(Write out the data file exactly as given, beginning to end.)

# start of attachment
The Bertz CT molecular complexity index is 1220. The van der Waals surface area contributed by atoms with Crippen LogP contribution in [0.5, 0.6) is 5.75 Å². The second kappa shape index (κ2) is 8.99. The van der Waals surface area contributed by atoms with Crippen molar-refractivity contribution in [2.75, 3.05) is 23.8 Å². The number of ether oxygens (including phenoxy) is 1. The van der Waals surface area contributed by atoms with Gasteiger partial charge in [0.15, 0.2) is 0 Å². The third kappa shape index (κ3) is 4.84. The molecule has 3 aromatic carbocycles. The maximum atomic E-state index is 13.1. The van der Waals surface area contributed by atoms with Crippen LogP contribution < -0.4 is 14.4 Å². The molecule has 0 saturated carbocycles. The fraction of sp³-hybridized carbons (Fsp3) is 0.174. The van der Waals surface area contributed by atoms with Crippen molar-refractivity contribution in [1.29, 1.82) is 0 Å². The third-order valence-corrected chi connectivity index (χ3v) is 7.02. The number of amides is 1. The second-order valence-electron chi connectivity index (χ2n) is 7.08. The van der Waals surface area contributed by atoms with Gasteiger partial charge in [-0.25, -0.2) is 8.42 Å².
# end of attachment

The Bertz CT molecular complexity index is 1220. The van der Waals surface area contributed by atoms with Crippen LogP contribution in [0.5, 0.6) is 5.75 Å². The second kappa shape index (κ2) is 8.99. The van der Waals surface area contributed by atoms with Crippen molar-refractivity contribution in [2.75, 3.05) is 23.8 Å². The number of ether oxygens (including phenoxy) is 1. The van der Waals surface area contributed by atoms with Gasteiger partial charge in [0.15, 0.2) is 0 Å². The third kappa shape index (κ3) is 4.84. The molecule has 3 aromatic carbocycles. The maximum atomic E-state index is 13.1. The van der Waals surface area contributed by atoms with Crippen LogP contribution < -0.4 is 14.4 Å². The molecule has 0 saturated carbocycles. The fraction of sp³-hybridized carbons (Fsp3) is 0.174. The van der Waals surface area contributed by atoms with Crippen molar-refractivity contribution in [1.29, 1.82) is 0 Å². The third-order valence-corrected chi connectivity index (χ3v) is 7.02. The number of amides is 1. The second-order valence-electron chi connectivity index (χ2n) is 7.08. The van der Waals surface area contributed by atoms with Gasteiger partial charge in [-0.25, -0.2) is 8.42 Å².